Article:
All ministry leadership is first and foremost spiritual leadership. Sure there are lots of techniques and tools you can learn to use. There are leadership courses and degrees you can take. But at its root, as I’ve written before, ministry leadership is about leading a ministry that belongs to Jesus Christ, even if the ministry bears your name. Even if you are the founding pastor of a congregation. And because the ministry belongs to Christ and is pursuing his mission for the church, your leadership must be founded on nothing other than spiritual leadership if you want to achieve the results that Christ wants, rather than what you want. Every other leadership activity or technique flows out of that foundation.
Bias to action
We have to acknowledge, though, that boards hire leaders to get results, so we are typically hired for our expertise, capabilities, and proven performance. And naturally, we want to continually reassure the board that they have selected the right leader. So there is a very good reason why we leaders are drawn to a performance, action-oriented type of leadership. In fact, it is probably an innate bias to action that is just who we are that first causes others to see leadership potential in us. When we try to identify future leaders, don’t we often start by looking at practitioners, people who are really doing ‘it’ (‘it’ being getting results), and then giving them opportunities to develop as leaders?
But there is a downside to the bias toward action to watch out for:
Practitioners tend to be action oriented, which is why they’re practitioners and not academics. As a result, they may have little tolerance for engaging in reflection and analysis.
Getting to Maybe 1
The downside to a bias to action can be a lack of time invested in reflection and analysis when there is so much to be done!
The most important part of reflection and analysis for Christian leaders is prayer and discernment, looking at your ministry and its results through God’s eyes rather than yours.
Time spent in listening prayer, reflection on your leadership and yourself as a leader, is not wasted time, or something to be done if you have time to squeeze it in. Prayerful discernment is the starting place for ministry leadership. It is what qualifies you to be a leader. You can’t lead for Christ if you are not in moment-by-moment communion with him.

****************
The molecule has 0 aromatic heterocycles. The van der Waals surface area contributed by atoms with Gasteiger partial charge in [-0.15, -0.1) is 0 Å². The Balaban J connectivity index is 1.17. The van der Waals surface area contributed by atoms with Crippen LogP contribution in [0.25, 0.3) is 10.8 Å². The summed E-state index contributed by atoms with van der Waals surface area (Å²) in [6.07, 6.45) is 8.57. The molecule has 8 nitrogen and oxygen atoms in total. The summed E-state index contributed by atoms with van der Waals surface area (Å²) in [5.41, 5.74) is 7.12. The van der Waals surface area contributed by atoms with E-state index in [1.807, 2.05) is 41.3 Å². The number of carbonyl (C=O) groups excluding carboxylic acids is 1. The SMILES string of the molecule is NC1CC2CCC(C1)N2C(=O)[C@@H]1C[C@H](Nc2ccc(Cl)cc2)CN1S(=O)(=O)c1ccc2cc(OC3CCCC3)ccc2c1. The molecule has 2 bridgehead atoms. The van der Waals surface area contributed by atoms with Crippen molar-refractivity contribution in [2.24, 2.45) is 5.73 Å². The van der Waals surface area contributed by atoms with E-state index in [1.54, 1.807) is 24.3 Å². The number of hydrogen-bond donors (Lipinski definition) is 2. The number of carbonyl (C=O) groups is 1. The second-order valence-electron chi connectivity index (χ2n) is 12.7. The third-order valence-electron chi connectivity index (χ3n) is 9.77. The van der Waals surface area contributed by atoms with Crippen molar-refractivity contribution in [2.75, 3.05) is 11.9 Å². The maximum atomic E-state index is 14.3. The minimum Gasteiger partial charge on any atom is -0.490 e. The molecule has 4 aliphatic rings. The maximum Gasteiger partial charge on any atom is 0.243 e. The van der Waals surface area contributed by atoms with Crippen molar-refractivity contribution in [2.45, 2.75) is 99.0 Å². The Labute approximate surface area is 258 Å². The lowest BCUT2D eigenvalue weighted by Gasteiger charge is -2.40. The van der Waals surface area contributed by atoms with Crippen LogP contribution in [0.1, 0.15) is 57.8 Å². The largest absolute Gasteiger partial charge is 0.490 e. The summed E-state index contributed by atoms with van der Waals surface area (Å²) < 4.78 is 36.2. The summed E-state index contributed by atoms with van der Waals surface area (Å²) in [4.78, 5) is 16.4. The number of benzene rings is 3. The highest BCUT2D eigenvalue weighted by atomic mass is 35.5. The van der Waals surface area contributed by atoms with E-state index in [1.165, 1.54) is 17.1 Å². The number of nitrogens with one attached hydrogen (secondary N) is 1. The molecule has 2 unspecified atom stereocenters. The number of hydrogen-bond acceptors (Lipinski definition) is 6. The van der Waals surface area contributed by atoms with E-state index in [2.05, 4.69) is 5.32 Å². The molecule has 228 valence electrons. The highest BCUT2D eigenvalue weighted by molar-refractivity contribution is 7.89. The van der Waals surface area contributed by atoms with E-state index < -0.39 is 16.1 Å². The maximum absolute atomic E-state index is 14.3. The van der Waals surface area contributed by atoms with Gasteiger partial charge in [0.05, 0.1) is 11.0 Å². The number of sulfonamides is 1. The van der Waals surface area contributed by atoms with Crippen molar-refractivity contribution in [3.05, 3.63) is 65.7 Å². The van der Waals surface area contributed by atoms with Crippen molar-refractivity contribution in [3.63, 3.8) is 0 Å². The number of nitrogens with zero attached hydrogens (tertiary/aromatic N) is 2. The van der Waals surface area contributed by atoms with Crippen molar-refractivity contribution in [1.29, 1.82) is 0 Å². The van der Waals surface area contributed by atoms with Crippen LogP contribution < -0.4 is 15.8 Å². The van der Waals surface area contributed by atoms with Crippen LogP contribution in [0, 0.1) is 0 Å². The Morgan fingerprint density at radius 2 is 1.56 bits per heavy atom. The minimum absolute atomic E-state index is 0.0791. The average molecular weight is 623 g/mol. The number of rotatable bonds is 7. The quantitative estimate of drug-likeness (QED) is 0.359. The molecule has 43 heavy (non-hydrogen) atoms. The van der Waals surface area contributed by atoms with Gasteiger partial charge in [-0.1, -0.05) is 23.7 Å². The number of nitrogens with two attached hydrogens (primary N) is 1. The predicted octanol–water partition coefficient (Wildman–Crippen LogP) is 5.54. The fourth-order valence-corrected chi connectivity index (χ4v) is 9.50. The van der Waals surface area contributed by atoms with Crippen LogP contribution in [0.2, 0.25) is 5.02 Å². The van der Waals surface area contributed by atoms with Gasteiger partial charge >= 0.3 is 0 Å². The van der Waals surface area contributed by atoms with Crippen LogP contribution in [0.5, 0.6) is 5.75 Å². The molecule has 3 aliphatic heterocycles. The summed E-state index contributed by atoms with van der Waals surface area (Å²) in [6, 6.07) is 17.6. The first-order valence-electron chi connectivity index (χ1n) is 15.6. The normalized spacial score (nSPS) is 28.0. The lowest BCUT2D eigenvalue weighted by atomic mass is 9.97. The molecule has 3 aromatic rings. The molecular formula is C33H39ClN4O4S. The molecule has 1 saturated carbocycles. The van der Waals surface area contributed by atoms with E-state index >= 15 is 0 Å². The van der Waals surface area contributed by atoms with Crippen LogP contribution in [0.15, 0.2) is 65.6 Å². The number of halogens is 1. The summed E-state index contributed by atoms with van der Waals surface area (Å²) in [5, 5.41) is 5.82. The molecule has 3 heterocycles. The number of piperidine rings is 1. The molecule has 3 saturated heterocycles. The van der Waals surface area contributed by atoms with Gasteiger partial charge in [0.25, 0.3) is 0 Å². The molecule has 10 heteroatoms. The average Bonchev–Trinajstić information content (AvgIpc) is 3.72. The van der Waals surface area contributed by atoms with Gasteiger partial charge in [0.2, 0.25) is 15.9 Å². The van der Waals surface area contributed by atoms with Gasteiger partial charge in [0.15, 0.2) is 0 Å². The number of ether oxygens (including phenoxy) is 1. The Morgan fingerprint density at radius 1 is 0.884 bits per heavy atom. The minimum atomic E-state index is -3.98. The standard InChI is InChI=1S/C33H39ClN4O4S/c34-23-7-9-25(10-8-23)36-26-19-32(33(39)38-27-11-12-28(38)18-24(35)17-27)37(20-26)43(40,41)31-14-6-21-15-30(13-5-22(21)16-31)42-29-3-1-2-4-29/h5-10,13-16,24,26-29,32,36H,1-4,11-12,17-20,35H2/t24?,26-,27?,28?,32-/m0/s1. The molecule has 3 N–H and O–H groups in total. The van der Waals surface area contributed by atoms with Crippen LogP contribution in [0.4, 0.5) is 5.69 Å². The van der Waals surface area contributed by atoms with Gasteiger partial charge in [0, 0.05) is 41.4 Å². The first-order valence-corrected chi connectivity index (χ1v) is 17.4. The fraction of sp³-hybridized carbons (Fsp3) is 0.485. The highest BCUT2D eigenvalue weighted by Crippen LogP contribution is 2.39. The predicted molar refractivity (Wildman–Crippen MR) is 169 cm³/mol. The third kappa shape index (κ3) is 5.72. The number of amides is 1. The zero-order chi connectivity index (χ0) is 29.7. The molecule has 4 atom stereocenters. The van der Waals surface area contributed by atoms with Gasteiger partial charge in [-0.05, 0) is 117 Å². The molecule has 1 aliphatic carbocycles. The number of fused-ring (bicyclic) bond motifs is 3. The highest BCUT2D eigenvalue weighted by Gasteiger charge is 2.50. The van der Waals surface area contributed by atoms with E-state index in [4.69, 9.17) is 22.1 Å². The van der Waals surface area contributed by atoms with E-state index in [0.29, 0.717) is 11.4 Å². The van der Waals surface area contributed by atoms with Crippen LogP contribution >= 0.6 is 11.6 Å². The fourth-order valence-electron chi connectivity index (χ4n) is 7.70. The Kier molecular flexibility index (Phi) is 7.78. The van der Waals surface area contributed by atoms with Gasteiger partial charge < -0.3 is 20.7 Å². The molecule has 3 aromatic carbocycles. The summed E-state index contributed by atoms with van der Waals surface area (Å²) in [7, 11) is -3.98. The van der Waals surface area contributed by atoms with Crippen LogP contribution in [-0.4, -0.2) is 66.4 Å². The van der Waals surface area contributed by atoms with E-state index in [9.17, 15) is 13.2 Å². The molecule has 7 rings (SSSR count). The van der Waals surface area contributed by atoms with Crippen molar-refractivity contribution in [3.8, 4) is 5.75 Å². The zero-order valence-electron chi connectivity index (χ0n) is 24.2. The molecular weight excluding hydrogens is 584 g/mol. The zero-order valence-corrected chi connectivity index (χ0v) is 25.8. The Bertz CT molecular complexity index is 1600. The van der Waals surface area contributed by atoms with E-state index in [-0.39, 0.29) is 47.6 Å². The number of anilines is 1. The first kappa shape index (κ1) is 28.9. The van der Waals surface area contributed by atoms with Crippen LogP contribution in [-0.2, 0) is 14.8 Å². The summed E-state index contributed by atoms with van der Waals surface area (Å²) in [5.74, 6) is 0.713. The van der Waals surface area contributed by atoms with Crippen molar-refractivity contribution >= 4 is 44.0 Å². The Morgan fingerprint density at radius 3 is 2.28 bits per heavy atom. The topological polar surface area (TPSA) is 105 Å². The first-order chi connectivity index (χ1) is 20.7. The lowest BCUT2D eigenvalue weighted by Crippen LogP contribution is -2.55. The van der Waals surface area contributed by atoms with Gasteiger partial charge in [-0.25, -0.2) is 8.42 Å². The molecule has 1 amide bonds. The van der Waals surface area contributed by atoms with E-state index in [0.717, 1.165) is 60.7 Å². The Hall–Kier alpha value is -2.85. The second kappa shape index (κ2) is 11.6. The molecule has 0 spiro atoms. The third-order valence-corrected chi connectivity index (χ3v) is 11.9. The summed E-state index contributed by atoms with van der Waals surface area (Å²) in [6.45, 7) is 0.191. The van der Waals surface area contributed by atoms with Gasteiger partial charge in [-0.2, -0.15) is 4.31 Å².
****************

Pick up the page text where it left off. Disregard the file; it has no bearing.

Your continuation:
The risk that every ministry leader must watch for and avoid is the risk of professionalizing your ministry. Dave Blundell, the author of Professionally Religious, tells pastors and executive directors to:
Stop giving so much attention and emotional energy to that which you lead and be still, wait, remain, see and reflect, and draw near. Everything you need will flow from that: peace, perspective, power, strength, fruit, results, unity, humility, purity, and joy. The counteragent of professional religion is spiritual vibrancy.2
If we professionalize our ministries, we will inevitably come to rely on ourselves, our skills, knowledge, and experience. We may end up thinking that our mission satisfies the spiritual element of our ministry, while we consider our leadership attributes as our own practical contribution to advancing Christ’s mission in the material world. But everything is spiritual, and while the practical leadership skills, knowledge, and experience we offer to Christ is indeed a contribution, it is not complete until Christ augments our gift with the Holy Spirit’s guidance and gifts. And that won’t happen if we think that we are bringing all that is needed through our own leadership.
As Steve McVey writes in The Secret of Grace:
Personal strength becomes a barrier in our gracewalk when we trust in what we think we can accomplish instead of trusting in God.3
Why stand still?
The benefit of standing still for a while and soaking in the perspectives that Christ can provide us through the Holy Spirit, is that we will open ourselves up to possibilities far beyond anything we could do in our own power. Our perception of what is possible and not possible is limited by what we can see ourselves doing. But God’s realm of possibility is vastly, infinitely, larger than our own. Remember what God said through Isaiah,
“For my thoughts are not your thoughts,
neither are your ways my ways,”
declares the Lord.
“As the heavens are higher than the earth,
so are my ways higher than your ways
and my thoughts than your thoughts.
God made this vividly clear to me when I was at a point in my life wondering what to do next. As I recount in my post “Strategic Planning and the Holy Spirit”, the Spirit reminded me that:
“If my ways are not your ways, and if my thoughts are so much higher than yours that you can’t even conceive the depth and breadth of my thoughts, then the best your puny little plans can do is frustrate what I want to do through you. Stop planning and let me lead!”
Leaders must lead of course, and that requires leaders to be active, taking action to move people forward and accomplish real results. But they must lead by following Christ’s leadership. The bias toward action must be tempered to allow for time to be still and to rest in communion with Christ through his Spirit, to receive his inspiration and guidance.
If you feel you can accomplish the results you can conceive of on your own, then it may be that God will sit back and watch to see just what you really can do on your own. But if you receive and act upon the possibilities he presents, depending on God’s strength and abilities to see them realized, then you will be leading with the power of God.